My own research at Emory University, where I work on changes to the genomes of breast and prostate cancers, has been continuously funded by the NIH for the past twenty years, but that string of success is quite likely about to come to an end.

Unfortunately, I am not alone in facing this prospect; an entire community of scientists is wrestling with the decisions of which highly-trained scientists to lay off next in their ever-shrinking laboratories and which projects should come to a screeching halt. In a recent survey by the American Society for Biochemistry and Molecular Biology (ASBMB), 55 percent of scientists said they have a colleague who has lost their job or expect to soon, and 53 percent have turned away promising young researchers from their labs due to lack of funding. Who is to say that the next breakthrough in breast cancer may not succumb to the budget axe?

The sad irony is that while the science and technology for advancing discoveries in treating cancer and other diseases such as Alzheimer’s, diabetes and heart disease have never been more exciting and hopeful, the future for the careers of my students has never been bleaker. I fear we will soon lose an entire generation of young scientists whose talents and education will not be used to their full potential. Moreover, millions of dollars of investments by the U.S. government in the education and training of young scientists may end up going to waste as they decide to take alternative career paths with more certain futures.

Without support in the Federal budget for basic research, the future pipeline for new technologies, medicines, and industries will eventually dry up. These are the pipelines that drive a knowledge-based economy and keep the United States an economic world leader. This will result if fewer biotech startups and fewer new drugs brought to market. As NIH Director Collins recently mused on the possibility of continuing sequestration, “I think we’ll be no longer the world leader in the production of science, technology and innovation. You can’t look at the curves and say, ‘oh, well, it’ll be fine,’ if we stay on this track.”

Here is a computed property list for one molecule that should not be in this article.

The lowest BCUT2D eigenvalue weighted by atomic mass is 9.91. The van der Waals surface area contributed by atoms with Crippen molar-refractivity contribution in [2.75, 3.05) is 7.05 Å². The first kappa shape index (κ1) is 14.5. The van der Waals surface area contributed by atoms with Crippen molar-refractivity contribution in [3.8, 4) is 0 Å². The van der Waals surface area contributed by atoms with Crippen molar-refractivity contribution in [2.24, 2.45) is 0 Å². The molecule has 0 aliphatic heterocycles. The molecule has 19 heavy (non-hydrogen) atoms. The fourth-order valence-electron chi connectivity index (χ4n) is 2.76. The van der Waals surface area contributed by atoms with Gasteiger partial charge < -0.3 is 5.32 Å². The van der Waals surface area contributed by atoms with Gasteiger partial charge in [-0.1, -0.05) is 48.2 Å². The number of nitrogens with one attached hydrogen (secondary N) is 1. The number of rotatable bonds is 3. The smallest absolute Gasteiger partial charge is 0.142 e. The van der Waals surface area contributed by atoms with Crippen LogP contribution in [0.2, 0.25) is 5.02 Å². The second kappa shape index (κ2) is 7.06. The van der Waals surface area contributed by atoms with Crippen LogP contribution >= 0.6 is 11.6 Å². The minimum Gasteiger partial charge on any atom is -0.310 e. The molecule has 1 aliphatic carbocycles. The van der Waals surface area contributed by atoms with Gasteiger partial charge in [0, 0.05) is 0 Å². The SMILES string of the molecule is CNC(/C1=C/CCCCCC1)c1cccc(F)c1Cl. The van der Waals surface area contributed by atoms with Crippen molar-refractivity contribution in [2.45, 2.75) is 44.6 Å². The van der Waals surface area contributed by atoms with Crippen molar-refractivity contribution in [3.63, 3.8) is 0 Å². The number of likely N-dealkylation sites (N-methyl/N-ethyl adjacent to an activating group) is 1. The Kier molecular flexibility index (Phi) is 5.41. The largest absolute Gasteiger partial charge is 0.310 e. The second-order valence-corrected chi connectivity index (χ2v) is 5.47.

It will not be. China is coming up so fast, they are so convinced that this is their pathway toward world leadership; they’re not going to slow down.” If the sequester continues into the next fiscal year, the erosion of our position as a leader in science and technology will accelerate. Scientists will find it next to impossible to find funding for their research, and some will be forced to abandon their work or move overseas. The ASBMB poll indicated that 18 percent of scientists are considering moving abroad, resulting in a looming brain drain for the United States.

Some may argue that NIH’s total $29 billion budget is sufficient for our research endeavor, but that amount is dwarfed by the $651 billion we spend on defense, or the $781 billion we spend on Medicare and Medicaid. The reality is that our research budgets are insufficient and shrinking, and this trend is threatening our health, our economy and our future. As Mary Lasker, philanthropist, founder of the Lasker Foundation and early advocate of publicly funded medical research often said, “If you think research is expensive, try disease.”

Moreno is an NIH-funded scientist, Associate Professor in Pathology and Laboratory Medicine at Emory University, and a Member of the Winship Cancer Institute. He is a an Op Ed Project Public Voices Fellow.

Latest Cafe
Masthead Masthead
Founder & Editor-in-Chief:
Executive Editor:
Managing Editor:
Associate Editor:
Editor at Large:
General Counsel:
Head of Product:
Director of Technology:
Associate Publisher:
Front End Developer:
Senior Designer: